In this tutorial, we’ll show the inspired Adobe Illustrator artist how to create a retro style poster. We’ll learn how to create shapes by using the Pathfinder tools, by joining paths, and by applying graphic patterns. We will also take advantage of the Appearance Palette and have some fun with applying multiple strokes to objects.
Final Image Preview
To begin with let’s have a look at the image we’ll be creating.
Let’s start by opening a new document and place the image of the eagle that we’ll be tracing. As a source image for the eagle, I chose a photo from Stock.xchng. Double-click the layer were you have placed the photo. Then set the Layer Options of Dim Images To 50%. Then click OK, and Lock the layer.
Create a new layer above and name it “eagle.” Then drag horizontal and vertical guides onto the Art Board. This will give us a center point. We only need to draw one side of the eagle and then reflect and duplicate it. Then we will add a head and join all the paths together.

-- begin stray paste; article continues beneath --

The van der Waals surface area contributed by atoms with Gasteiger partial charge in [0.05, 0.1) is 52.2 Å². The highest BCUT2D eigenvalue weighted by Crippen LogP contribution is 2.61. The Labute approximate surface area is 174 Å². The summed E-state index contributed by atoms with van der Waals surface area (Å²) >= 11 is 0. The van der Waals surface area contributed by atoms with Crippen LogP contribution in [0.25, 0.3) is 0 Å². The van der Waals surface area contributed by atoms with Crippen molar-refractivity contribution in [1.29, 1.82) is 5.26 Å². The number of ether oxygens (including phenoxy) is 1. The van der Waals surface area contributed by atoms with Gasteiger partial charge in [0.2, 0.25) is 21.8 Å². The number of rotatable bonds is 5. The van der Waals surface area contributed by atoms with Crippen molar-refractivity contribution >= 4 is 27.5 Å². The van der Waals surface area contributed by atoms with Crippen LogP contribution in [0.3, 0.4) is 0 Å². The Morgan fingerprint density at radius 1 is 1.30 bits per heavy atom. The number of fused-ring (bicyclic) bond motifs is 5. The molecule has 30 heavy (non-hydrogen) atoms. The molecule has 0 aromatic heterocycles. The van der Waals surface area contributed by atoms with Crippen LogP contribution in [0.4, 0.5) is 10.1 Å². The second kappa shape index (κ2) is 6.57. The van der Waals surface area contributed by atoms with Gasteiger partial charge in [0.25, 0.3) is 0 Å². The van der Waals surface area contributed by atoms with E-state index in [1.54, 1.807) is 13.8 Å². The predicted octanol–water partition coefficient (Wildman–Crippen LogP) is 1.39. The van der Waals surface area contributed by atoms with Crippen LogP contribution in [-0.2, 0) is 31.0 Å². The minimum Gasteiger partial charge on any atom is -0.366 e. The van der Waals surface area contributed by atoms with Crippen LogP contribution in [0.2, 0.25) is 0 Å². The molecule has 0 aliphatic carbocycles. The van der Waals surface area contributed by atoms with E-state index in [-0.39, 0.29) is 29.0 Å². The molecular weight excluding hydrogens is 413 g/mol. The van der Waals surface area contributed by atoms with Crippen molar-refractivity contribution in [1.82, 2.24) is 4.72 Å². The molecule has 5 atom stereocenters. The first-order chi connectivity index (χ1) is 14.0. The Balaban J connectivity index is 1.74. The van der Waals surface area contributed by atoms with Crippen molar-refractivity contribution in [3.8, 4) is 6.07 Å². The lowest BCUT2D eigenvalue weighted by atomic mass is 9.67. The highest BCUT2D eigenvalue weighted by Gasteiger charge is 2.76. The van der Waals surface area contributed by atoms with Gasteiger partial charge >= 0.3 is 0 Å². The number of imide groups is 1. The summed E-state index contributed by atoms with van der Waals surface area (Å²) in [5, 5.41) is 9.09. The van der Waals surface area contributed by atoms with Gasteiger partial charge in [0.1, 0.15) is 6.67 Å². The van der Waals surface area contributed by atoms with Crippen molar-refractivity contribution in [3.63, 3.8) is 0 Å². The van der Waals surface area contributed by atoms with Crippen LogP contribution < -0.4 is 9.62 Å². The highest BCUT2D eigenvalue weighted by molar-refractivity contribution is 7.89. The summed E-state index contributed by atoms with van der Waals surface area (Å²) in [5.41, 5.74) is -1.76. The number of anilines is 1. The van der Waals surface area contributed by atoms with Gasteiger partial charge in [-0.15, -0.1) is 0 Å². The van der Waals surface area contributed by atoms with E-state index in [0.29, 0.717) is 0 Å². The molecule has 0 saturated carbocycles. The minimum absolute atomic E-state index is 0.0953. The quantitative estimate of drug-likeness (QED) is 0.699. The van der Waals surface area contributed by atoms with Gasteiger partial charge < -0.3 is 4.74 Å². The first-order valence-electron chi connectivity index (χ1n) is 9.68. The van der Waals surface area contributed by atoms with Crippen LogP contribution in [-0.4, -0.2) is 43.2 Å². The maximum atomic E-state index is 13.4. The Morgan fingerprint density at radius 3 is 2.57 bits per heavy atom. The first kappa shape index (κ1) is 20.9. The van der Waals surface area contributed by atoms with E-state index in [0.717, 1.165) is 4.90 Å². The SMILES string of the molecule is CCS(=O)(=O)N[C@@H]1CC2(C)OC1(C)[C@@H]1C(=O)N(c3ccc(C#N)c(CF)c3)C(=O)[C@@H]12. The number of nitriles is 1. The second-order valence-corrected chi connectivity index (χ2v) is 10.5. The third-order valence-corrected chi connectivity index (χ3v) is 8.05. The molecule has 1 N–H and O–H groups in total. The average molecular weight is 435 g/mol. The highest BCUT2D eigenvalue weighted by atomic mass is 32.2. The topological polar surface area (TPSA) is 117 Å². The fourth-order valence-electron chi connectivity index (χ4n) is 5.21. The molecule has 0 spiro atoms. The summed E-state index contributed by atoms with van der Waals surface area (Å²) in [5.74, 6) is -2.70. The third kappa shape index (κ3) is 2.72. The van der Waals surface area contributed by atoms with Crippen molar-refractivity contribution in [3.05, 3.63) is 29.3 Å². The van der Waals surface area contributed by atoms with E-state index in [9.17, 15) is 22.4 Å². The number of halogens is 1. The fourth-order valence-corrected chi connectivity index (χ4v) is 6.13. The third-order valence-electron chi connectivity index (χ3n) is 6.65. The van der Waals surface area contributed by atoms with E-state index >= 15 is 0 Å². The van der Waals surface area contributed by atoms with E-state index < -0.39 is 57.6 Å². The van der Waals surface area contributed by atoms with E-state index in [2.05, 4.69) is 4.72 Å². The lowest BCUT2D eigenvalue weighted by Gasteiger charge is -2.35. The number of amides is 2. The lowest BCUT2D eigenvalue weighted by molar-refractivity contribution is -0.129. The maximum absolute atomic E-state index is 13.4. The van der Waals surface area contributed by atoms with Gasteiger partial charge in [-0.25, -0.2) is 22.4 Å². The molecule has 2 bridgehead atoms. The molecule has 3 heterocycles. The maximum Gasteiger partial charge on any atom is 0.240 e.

Let’s get it started. Start by tracing the right side of the eagle’s wings and tail with the Pen Tool. You can trace it exactly as it is in the photo or be more liberate with the Pen Tool. This part can never be done wrong, since as an artist you have the freedom to incorporate your own style.
Once you have traced the right side, select it with the Black Arrow Tool(V), and choose the Reflect Tool(O). Click once on the bottom point of the path, hold down the Shift+Alt keys, and drag counterclockwise 180 degrees. Let go of the mouse key. We now have the left side of the eagle. Move both sides close together.
Now zoom in on the bottom points where both meet and with the White Arrow Tool(A) select both points. Then hold down Ctrl+Alt+J and choose from the Average Palette the horizontal axis. Click Ctrl+J and from the Join Palette choose to join as corners.